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Roger Eno reflects on an uncertain future on The Skies, They Shift Like Chords

"The Skies, They Shift Like Chords"

Release date: 13 October 2023
Roger Eno The Skies They Shift Like Chords cover
13 October 2023, 00:00 Written by Ray Honeybourne

The most successful so-called “pastoral” classical work has always been that which avoids drifting into the musical equivalent of washed-out, insipid watercolours, and instead presents the range of the vibrant natural environment, encompassing the idyllic and the fearful.

Thus, Beethoven’s Sixth has a violent storm as its fourth movement. Vaughan Williams’s Third was composed during and just after the Great War, and its evocation of fields was initiated not by the composer’s affection for English country meadows but by the blood and mud of Flanders. Roger Eno’s latest, his second for Deutsche Grammophon, is inspired by his East Anglian world, and it does suggest the variety of rural magnificence, but also conveys, through its darker passages, the ever-growing threat of climate change degrading and, maybe, ultimately destroying the beauty that has evolved over centuries.

Tracks began as improvised sketches, built up from Eno’s piano foundation, and mainly developed with classical instruments and some sparse electronica. It’s a thoughtfully sequenced album, with Eno’s piano having a delightful clarity throughout. If at times the record’s character is mournful, it is certainly never lachrymose; and, indeed, there are brief passages of silence, as in “Mind the Gap”, that only serve to accentuate the serious of the notion of encouraging the listener to reflect on the precariousness of so much of the natural world in our time.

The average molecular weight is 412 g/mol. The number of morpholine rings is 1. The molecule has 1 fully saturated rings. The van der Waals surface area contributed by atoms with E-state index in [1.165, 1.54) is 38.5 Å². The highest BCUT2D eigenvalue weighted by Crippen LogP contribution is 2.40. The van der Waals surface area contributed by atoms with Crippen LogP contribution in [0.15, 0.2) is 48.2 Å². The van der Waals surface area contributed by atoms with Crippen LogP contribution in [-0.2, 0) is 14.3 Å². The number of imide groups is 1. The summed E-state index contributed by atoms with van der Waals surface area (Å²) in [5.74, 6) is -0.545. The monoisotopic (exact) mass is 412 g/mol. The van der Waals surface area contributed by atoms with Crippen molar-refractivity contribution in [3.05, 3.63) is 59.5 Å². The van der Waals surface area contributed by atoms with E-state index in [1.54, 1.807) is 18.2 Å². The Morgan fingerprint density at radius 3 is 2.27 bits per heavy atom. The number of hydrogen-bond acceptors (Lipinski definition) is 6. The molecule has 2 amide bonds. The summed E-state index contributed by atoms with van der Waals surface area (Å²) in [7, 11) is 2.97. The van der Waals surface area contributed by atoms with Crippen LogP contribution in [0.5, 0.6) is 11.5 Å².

The string section, drawn from some of Berlin’s finest orchestras, brings a full though never lush sound, and Christian Badzura’s mixing in tracks such as “Tidescape” is masterly in its balancing some sweeping sonics that could otherwise have seemed excessive or indulgent.

The contrasting solo piano in “That Which Is Hidden” has a gorgeous resonance, illustrative of the care Eno takes to prevent the album becoming a narrowly focused lament. Indeed, a characteristic of this release is the subtlety of shift of mood, often within a single track, as in “Illusion” where the pianistic delicacy gives way to forceful synth chords.

The spectral aspects of remote ruralism are well conveyed in “As Above and Below (Crepuscular)” with a suggestion, through the bass notes in particular, of the wyrd-elemental, all the more successfully achieved through the sense of orchestral restraint rather than emphatic statement, a stylistic feature also evident in “Strangely, I Dreamt”, with a glorious brief vocal from daughter Cecily Eno.

A record that could have been merely an ecological threnody is, instead, a beautiful reflection on the here, the now, and an uncertain future.

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